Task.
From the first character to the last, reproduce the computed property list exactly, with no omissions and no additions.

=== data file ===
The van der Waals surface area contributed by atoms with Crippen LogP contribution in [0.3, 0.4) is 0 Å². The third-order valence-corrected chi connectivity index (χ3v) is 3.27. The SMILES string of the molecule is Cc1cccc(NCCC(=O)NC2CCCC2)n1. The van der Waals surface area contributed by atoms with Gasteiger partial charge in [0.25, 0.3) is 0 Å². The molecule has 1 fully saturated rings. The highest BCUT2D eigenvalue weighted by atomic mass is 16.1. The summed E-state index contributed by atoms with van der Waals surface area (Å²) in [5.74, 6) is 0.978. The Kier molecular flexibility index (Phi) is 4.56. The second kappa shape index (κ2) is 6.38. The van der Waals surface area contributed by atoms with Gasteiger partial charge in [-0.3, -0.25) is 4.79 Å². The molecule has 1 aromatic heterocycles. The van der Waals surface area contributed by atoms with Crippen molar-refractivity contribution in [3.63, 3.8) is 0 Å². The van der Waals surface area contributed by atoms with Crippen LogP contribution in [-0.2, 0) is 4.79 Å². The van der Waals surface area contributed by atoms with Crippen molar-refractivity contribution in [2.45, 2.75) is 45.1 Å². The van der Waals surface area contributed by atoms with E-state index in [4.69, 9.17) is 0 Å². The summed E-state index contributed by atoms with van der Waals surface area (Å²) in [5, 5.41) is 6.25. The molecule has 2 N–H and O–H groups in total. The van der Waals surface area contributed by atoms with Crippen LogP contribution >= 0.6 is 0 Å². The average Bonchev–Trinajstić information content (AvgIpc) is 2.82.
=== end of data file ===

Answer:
The van der Waals surface area contributed by atoms with Crippen LogP contribution in [0.3, 0.4) is 0 Å². The third-order valence-corrected chi connectivity index (χ3v) is 3.27. The SMILES string of the molecule is Cc1cccc(NCCC(=O)NC2CCCC2)n1. The van der Waals surface area contributed by atoms with Gasteiger partial charge in [0.25, 0.3) is 0 Å². The molecule has 1 fully saturated rings. The highest BCUT2D eigenvalue weighted by atomic mass is 16.1. The summed E-state index contributed by atoms with van der Waals surface area (Å²) in [5.74, 6) is 0.978. The Kier molecular flexibility index (Phi) is 4.56. The second kappa shape index (κ2) is 6.38. The van der Waals surface area contributed by atoms with Gasteiger partial charge in [-0.3, -0.25) is 4.79 Å². The molecule has 1 aromatic heterocycles. The van der Waals surface area contributed by atoms with Crippen molar-refractivity contribution in [3.63, 3.8) is 0 Å². The van der Waals surface area contributed by atoms with Crippen LogP contribution in [-0.2, 0) is 4.79 Å². The van der Waals surface area contributed by atoms with Crippen molar-refractivity contribution in [2.45, 2.75) is 45.1 Å². The van der Waals surface area contributed by atoms with E-state index in [4.69, 9.17) is 0 Å². The summed E-state index contributed by atoms with van der Waals surface area (Å²) in [5, 5.41) is 6.25. The molecule has 2 N–H and O–H groups in total. The van der Waals surface area contributed by atoms with Crippen LogP contribution >= 0.6 is 0 Å². The average Bonchev–Trinajstić information content (AvgIpc) is 2.82.